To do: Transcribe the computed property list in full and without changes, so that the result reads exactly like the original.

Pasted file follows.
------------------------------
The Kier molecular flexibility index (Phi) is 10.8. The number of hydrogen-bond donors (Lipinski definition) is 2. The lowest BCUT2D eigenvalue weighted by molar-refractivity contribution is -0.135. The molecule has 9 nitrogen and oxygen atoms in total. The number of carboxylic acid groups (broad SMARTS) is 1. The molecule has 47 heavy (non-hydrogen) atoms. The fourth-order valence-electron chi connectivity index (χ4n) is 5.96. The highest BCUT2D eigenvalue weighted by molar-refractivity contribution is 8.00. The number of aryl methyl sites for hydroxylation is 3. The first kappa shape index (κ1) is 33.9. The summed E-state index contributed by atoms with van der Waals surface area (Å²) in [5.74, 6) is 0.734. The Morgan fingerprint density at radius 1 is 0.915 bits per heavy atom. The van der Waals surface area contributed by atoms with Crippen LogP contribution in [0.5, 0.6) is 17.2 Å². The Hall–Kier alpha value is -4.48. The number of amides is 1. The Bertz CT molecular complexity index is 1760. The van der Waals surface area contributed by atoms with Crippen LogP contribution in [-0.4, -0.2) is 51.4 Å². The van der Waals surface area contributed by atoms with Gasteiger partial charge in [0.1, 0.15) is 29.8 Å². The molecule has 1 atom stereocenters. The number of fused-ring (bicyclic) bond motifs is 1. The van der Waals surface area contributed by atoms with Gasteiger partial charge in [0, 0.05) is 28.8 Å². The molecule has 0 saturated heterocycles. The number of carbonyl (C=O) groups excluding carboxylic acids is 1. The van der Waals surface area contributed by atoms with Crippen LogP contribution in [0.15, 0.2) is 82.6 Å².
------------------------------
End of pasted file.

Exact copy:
The Kier molecular flexibility index (Phi) is 10.8. The number of hydrogen-bond donors (Lipinski definition) is 2. The lowest BCUT2D eigenvalue weighted by molar-refractivity contribution is -0.135. The molecule has 9 nitrogen and oxygen atoms in total. The number of carboxylic acid groups (broad SMARTS) is 1. The molecule has 47 heavy (non-hydrogen) atoms. The fourth-order valence-electron chi connectivity index (χ4n) is 5.96. The highest BCUT2D eigenvalue weighted by molar-refractivity contribution is 8.00. The number of aryl methyl sites for hydroxylation is 3. The first kappa shape index (κ1) is 33.9. The summed E-state index contributed by atoms with van der Waals surface area (Å²) in [5.74, 6) is 0.734. The Morgan fingerprint density at radius 1 is 0.915 bits per heavy atom. The van der Waals surface area contributed by atoms with Crippen LogP contribution in [0.5, 0.6) is 17.2 Å². The Hall–Kier alpha value is -4.48. The number of amides is 1. The Bertz CT molecular complexity index is 1760. The van der Waals surface area contributed by atoms with Crippen LogP contribution in [-0.4, -0.2) is 51.4 Å². The van der Waals surface area contributed by atoms with Gasteiger partial charge in [0.1, 0.15) is 29.8 Å². The molecule has 1 atom stereocenters. The number of fused-ring (bicyclic) bond motifs is 1. The van der Waals surface area contributed by atoms with Gasteiger partial charge in [0, 0.05) is 28.8 Å². The molecule has 0 saturated heterocycles. The number of carbonyl (C=O) groups excluding carboxylic acids is 1. The van der Waals surface area contributed by atoms with Crippen LogP contribution in [0.15, 0.2) is 82.6 Å².